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Hoffmann, R. A wiki for the life sciences where authorship matters. Nature Genetics (2008)

The monovalent ionophore monensin maintains the nuclear localization of the human stress protein hsp28 during heat shock recovery.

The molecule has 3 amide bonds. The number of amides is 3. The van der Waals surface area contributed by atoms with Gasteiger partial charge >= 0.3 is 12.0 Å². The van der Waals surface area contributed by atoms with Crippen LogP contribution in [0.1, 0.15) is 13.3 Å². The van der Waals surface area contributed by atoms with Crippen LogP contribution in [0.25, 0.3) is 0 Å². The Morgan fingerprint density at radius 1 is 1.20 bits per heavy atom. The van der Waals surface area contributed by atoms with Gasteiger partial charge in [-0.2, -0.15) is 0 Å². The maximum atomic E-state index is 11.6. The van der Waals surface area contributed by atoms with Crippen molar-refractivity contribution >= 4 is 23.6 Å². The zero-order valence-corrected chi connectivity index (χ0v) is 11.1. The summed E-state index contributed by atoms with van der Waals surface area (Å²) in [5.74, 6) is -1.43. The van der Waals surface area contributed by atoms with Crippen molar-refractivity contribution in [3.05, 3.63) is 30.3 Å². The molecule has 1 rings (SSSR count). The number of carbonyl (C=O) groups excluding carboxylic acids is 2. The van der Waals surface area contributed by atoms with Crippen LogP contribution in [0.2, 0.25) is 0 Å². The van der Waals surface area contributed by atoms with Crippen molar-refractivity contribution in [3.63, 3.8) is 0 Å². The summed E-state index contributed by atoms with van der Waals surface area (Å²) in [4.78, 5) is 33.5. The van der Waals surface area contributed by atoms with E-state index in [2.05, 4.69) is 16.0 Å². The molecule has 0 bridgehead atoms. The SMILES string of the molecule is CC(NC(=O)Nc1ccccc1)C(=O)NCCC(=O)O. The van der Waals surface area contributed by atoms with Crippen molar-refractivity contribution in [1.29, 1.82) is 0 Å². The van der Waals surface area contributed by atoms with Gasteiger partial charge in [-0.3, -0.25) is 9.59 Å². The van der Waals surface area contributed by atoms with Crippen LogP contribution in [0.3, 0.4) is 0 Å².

In HeLa cells exposed to supra-optimal temperatures, the alpha-crystallin-related stress protein hsp28 is reversibly redistributed inside the nucleus and increases its level of phosphorylation and aggregation. Here, I show that, at normal temperature after a heat stress, the sodium ionophore monensin maintains the nuclear localization of hsp28 without impairing the dephosphorylation of this protein. This phenomenon is not due to a prolongation, by monensin, of the synthesis of the heat-shock proteins after the heat stress. In contrast, the potassium ionophore nonactin induces only a weak alteration in the hsp28 locale, while the calcium ionophore A23187 and the uncoupler of oxidative phosphorylation FCCP have no effect. Following the removal of monensin 15 h after the heat stress, a further incubation of the cells for at least 36 h is necessary in order to observe a redistribution of hsp28 into the cytoplasm. A large fraction of hsp28 is then observed as dense excretion granules. In control cells kept at normal temperature, monensin, like nonactin, A23187 and FCCP, does not induce the redistribution of hsp28 inside the nucleus. Taken together, these results suggest that the disruption of the Na+ active transport by monensin probably inhibits the redistribution of hsp28 in the cytoplasm after heat shock.[1]


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